Time and time again, we hear from politicians that we need more pipelines to get Alberta’s oil to new markets. But Paul Mckay, an award-winning journalist who has looked at this issue closely, says this is all a shell game, smoke and mirrors designed to distract us from what’s really going on. McKay says the economics of new oil sands pipelines simply don’t make sense in today’s world, particularly if we have any hope of reducing our carbon emissions.
Paul McKay is an award-winning investigative reporter and author. His reports have been published by the Ottawa Citizen, Toronto Star, Globe and Mail, and Vancouver Sun. He recently wrote a series of articles for The Energy Mix about the faulty economic logic of Canadian oil sands exports called ‘Out of the Loop’.
This week on Earthgauge, we take a look back at what happened in Michigan in 2010 when an Enbridge pipeline ruptured spilling roughly 1 million gallons of oil into the Kalamazoo River. What is the legacy of the spill and is there anything for the rest of us to learn as we debate the construction of more pipelines from the tar sands of Alberta to B.C. and the Gulf of Mexico?
I have 3 interviews on the program today:
- Susan Connelly, a local resident of Marshall, MI where the spill occurred
- Jeff Insko, founder of the Line 6B citizen’s blog, a web site for residents who have pipelines running directly beneath their property
- Josh Mogerman, spokesperson for the Natural Resources Defence Council
We’ll also have our usual update from Kathy of Ecology Ottawa on local environmental events and campaigns.
Click the audio player above to stream the show or right click here to download.
Thanks to a fellowship from the Institute for Journalism and Natural Resources, I had the opportunity to travel to Kalamazoo and the surrounding area last week to learn about the Kalamazoo River and, in particular, the Enbridge oil spill of 2010.
Remember that one? It happened on July 25 just a couple weeks after BP finally sealed their leak in the Gulf of Mexico following the explosion of the Deep Water horizon oil rig that killed 11 workers.
Six inches of rain fell in the days after the Enbridge pipeline spill, raising Talmadge Creek and the Kalamazoo River into “a roiling brown torrent that overflowed its banks by several feet,” according to the seven-month, Pulitzer prize-winning investigation conducted by InsideClimate News. Talmadge Creek, which is usually five to six feet wide and a foot deep, stretched 100-feet wide after the downpour.
The spill occurred in Marshall, a community of 7,400 in southwestern Michigan. It drove 150 families permanently from their homes, yet the media spotlight never settled on their story — perhaps in part because this spill occurred 10 days after BP Plc’s Macondo well was finally capped after three months of spewing oil into the Gulf of Mexico.
Enbridge Energy Partners, a U.S. affiliate of Enbridge Inc., operated the pipeline. The company has spent more than $765 million cleaning up the spill.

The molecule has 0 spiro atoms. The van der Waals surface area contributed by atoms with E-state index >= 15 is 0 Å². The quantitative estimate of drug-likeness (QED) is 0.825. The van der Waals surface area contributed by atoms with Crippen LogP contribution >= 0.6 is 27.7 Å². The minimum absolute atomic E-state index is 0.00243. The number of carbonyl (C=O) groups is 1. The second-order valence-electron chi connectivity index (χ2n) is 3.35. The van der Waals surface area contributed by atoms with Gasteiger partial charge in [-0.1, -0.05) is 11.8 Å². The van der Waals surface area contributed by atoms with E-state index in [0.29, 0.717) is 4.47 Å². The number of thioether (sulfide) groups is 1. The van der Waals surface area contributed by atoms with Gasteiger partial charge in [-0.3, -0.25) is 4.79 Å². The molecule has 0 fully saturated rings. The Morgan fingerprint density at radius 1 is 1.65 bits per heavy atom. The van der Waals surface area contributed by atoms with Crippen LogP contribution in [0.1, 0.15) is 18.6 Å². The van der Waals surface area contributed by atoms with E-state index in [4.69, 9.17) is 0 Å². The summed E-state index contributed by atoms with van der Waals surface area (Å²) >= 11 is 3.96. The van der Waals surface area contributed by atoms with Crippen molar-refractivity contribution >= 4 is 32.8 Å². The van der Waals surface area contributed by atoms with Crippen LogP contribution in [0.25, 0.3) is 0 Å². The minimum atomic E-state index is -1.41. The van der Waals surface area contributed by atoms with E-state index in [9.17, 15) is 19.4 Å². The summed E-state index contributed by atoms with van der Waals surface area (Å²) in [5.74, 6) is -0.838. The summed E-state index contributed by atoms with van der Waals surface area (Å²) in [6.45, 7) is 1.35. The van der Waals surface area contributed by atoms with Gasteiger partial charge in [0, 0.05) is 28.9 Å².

Oiled sections of the Kalamazoo River reopened to the public in June 2012 — 23 months after the spill.
On today’s special show, we hear a couple different perspectives from residents who have been affected by the spill and its aftermath. First up is Susan Connelly, a local resident who was living near the oil spill when it occurred. Her kids daycare was just a half mile away so she tells us about some of the health effects her family and her community suffered immediately following the spill and in the intervening 3 years.
Susan Connelly (right click here to download):
Next we hear from another local resident Jeff Insko who started the Line 6B citizen’s blog. After the rupture of the pipeline known as line 6B, Enbridge decided to replace a huge section of pipe through Michigan, some of which runs through the property of local residents. Jeff will tell us why he has been less than satisfied in his dealings with Enbridge as they exercised their legal authority to do dig up his property and cut down all his trees in order to install new pipe. Will his experience be echoed by many other property owners as new pipelines are constructed in the coming years across North America?
Jeff Insko (right click here to download):
Finally, we hear from Josh Mogerman of the Natural Resources Defense Council on why he feels tar sands oil is much more difficult and problematic to transport through pipelines than conventional crude and how this may have played a role in the Kalamazoo spill.
Josh Mogerman (right click here to download):
First though, to get some context on what actually happened in the summer of 2010, we hear a piece from The Rachel Maddow Show on MSNBC, which was broadcast in July 2012 following the release of the US National Transportation Safety Board’s scathing report about Enbridge’s handling of the spill and their mistakes leading up to it.
Why does a pipeline rupture in Michigan matter? Well, because many plans are afoot for new pipelines from the tar sands of Alberta, including proposals through the US in the form of the Keystone XL pipeline and to the west coast of B.C. with the Northern Gateway pipeline. So today we’re going to find out about the experiences of local residents looking back 3 years later at the Kalamazoo River spill in 2010. Let’s hope we’ve learned our lessons and don’t repeat the mistakes of Kalamazoo as we debate the merits of constructing new pipelines across North America to extract even more tar sands oil at ever increasing rates.
This week on Earthgauge, we’ll take a look back at what happened in Michigan in 2010 when an Enbridge pipeline ruptured spilling roughly 1 million gallons of oil into the Kalamazoo River. What is the legacy of the spill and is there anything for the rest of us to learn as we contemplate the construction of more pipelines from the tar sands of Alberta to B.C. and the Gulf of Mexico?